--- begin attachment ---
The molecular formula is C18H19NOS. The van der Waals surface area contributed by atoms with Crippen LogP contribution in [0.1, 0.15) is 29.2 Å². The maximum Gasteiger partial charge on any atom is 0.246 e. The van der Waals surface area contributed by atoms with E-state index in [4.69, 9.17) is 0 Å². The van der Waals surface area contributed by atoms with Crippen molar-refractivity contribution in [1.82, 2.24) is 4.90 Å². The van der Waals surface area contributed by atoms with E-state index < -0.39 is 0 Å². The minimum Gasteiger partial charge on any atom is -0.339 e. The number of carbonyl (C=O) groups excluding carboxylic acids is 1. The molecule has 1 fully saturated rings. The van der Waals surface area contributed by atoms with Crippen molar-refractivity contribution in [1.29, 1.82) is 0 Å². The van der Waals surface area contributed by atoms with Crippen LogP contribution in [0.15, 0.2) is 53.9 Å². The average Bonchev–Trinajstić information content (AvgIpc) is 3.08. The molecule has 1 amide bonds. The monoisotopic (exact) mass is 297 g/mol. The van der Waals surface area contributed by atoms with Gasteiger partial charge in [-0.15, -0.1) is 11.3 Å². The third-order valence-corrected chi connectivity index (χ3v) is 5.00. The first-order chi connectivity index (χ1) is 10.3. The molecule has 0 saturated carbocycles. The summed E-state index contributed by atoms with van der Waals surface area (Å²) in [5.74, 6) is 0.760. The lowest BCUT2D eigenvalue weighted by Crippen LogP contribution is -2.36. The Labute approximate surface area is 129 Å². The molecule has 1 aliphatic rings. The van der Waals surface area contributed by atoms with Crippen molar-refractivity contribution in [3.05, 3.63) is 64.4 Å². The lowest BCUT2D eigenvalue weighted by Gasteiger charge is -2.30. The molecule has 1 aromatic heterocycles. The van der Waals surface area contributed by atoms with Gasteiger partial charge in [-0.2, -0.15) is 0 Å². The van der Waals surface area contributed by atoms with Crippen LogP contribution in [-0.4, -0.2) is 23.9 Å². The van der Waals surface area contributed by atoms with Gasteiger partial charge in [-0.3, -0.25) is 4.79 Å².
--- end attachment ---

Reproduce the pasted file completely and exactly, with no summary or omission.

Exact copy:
The molecular formula is C18H19NOS. The van der Waals surface area contributed by atoms with Crippen LogP contribution in [0.1, 0.15) is 29.2 Å². The maximum Gasteiger partial charge on any atom is 0.246 e. The van der Waals surface area contributed by atoms with E-state index in [4.69, 9.17) is 0 Å². The van der Waals surface area contributed by atoms with Crippen molar-refractivity contribution in [1.82, 2.24) is 4.90 Å². The van der Waals surface area contributed by atoms with E-state index < -0.39 is 0 Å². The minimum Gasteiger partial charge on any atom is -0.339 e. The number of carbonyl (C=O) groups excluding carboxylic acids is 1. The molecule has 1 fully saturated rings. The van der Waals surface area contributed by atoms with Crippen molar-refractivity contribution in [1.29, 1.82) is 0 Å². The van der Waals surface area contributed by atoms with Crippen LogP contribution in [0.15, 0.2) is 53.9 Å². The average Bonchev–Trinajstić information content (AvgIpc) is 3.08. The molecule has 1 amide bonds. The monoisotopic (exact) mass is 297 g/mol. The van der Waals surface area contributed by atoms with Gasteiger partial charge in [-0.15, -0.1) is 11.3 Å². The third-order valence-corrected chi connectivity index (χ3v) is 5.00. The first-order chi connectivity index (χ1) is 10.3. The molecule has 0 saturated carbocycles. The summed E-state index contributed by atoms with van der Waals surface area (Å²) in [5.74, 6) is 0.760. The lowest BCUT2D eigenvalue weighted by Crippen LogP contribution is -2.36. The Labute approximate surface area is 129 Å². The molecule has 1 aliphatic rings. The van der Waals surface area contributed by atoms with Crippen molar-refractivity contribution in [3.05, 3.63) is 64.4 Å². The lowest BCUT2D eigenvalue weighted by Gasteiger charge is -2.30. The molecule has 1 aromatic heterocycles. The van der Waals surface area contributed by atoms with Gasteiger partial charge in [-0.2, -0.15) is 0 Å². The van der Waals surface area contributed by atoms with Crippen LogP contribution in [-0.4, -0.2) is 23.9 Å². The van der Waals surface area contributed by atoms with Gasteiger partial charge in [-0.3, -0.25) is 4.79 Å².